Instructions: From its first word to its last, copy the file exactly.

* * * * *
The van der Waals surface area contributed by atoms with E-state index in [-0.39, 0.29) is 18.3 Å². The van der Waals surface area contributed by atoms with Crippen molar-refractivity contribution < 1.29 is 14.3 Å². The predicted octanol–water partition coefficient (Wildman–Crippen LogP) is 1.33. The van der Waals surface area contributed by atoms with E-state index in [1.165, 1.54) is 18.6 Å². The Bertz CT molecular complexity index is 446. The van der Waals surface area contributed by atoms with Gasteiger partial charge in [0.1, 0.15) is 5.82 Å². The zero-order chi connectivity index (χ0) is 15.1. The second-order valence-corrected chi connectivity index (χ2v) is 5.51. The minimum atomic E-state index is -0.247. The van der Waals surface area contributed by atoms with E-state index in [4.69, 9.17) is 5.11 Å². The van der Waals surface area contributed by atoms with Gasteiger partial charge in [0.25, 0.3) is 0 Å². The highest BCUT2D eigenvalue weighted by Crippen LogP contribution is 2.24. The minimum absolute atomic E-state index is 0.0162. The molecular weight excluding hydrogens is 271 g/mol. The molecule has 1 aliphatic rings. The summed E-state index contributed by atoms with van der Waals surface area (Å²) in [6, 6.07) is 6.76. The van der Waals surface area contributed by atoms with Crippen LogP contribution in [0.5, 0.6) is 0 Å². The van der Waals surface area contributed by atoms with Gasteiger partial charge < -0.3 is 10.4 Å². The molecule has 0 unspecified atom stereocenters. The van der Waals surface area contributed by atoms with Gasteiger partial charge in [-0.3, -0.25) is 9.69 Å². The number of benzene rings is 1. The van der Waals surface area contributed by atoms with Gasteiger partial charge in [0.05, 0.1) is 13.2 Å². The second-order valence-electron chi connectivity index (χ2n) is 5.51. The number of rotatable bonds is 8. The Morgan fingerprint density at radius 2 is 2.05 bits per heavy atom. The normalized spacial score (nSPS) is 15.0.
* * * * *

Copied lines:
The van der Waals surface area contributed by atoms with E-state index in [-0.39, 0.29) is 18.3 Å². The van der Waals surface area contributed by atoms with Crippen molar-refractivity contribution < 1.29 is 14.3 Å². The predicted octanol–water partition coefficient (Wildman–Crippen LogP) is 1.33. The van der Waals surface area contributed by atoms with E-state index in [1.165, 1.54) is 18.6 Å². The Bertz CT molecular complexity index is 446. The van der Waals surface area contributed by atoms with Gasteiger partial charge in [0.1, 0.15) is 5.82 Å². The zero-order chi connectivity index (χ0) is 15.1. The second-order valence-corrected chi connectivity index (χ2v) is 5.51. The minimum atomic E-state index is -0.247. The van der Waals surface area contributed by atoms with E-state index in [4.69, 9.17) is 5.11 Å². The van der Waals surface area contributed by atoms with Gasteiger partial charge in [0.25, 0.3) is 0 Å². The highest BCUT2D eigenvalue weighted by Crippen LogP contribution is 2.24. The minimum absolute atomic E-state index is 0.0162. The molecular weight excluding hydrogens is 271 g/mol. The molecule has 1 aliphatic rings. The summed E-state index contributed by atoms with van der Waals surface area (Å²) in [6, 6.07) is 6.76. The van der Waals surface area contributed by atoms with Crippen LogP contribution in [0.5, 0.6) is 0 Å². The van der Waals surface area contributed by atoms with Gasteiger partial charge < -0.3 is 10.4 Å². The molecule has 0 unspecified atom stereocenters. The van der Waals surface area contributed by atoms with Gasteiger partial charge in [-0.3, -0.25) is 9.69 Å². The number of benzene rings is 1. The van der Waals surface area contributed by atoms with Gasteiger partial charge in [0.05, 0.1) is 13.2 Å². The second-order valence-electron chi connectivity index (χ2n) is 5.51. The number of rotatable bonds is 8. The Morgan fingerprint density at radius 2 is 2.05 bits per heavy atom. The normalized spacial score (nSPS) is 15.0.